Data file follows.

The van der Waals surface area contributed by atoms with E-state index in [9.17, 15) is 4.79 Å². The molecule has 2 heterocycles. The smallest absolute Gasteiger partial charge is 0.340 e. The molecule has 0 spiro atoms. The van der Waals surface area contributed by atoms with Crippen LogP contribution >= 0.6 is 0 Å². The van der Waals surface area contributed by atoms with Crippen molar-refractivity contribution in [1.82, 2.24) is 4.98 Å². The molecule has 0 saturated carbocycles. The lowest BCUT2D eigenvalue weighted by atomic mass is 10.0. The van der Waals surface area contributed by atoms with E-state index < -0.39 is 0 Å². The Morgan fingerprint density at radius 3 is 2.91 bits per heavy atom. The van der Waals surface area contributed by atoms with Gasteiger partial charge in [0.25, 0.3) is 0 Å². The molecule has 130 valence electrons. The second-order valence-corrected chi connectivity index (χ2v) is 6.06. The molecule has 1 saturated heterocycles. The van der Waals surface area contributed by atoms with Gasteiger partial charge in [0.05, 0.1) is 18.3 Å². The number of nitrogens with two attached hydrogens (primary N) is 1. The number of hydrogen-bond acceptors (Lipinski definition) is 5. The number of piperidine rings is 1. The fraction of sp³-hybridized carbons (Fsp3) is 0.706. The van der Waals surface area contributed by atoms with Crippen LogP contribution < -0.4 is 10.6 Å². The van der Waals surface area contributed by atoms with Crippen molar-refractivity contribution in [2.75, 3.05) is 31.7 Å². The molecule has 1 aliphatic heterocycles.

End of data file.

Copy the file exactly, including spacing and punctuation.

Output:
The van der Waals surface area contributed by atoms with E-state index in [9.17, 15) is 4.79 Å². The molecule has 2 heterocycles. The smallest absolute Gasteiger partial charge is 0.340 e. The molecule has 0 spiro atoms. The van der Waals surface area contributed by atoms with Crippen LogP contribution >= 0.6 is 0 Å². The van der Waals surface area contributed by atoms with Crippen molar-refractivity contribution in [1.82, 2.24) is 4.98 Å². The molecule has 0 saturated carbocycles. The lowest BCUT2D eigenvalue weighted by atomic mass is 10.0. The van der Waals surface area contributed by atoms with E-state index < -0.39 is 0 Å². The Morgan fingerprint density at radius 3 is 2.91 bits per heavy atom. The van der Waals surface area contributed by atoms with Gasteiger partial charge in [0.25, 0.3) is 0 Å². The molecule has 130 valence electrons. The second-order valence-corrected chi connectivity index (χ2v) is 6.06. The molecule has 1 saturated heterocycles. The van der Waals surface area contributed by atoms with Gasteiger partial charge in [0.05, 0.1) is 18.3 Å². The number of nitrogens with two attached hydrogens (primary N) is 1. The number of hydrogen-bond acceptors (Lipinski definition) is 5. The number of piperidine rings is 1. The fraction of sp³-hybridized carbons (Fsp3) is 0.706. The van der Waals surface area contributed by atoms with Crippen LogP contribution < -0.4 is 10.6 Å². The van der Waals surface area contributed by atoms with Crippen molar-refractivity contribution in [2.75, 3.05) is 31.7 Å². The molecule has 1 aliphatic heterocycles.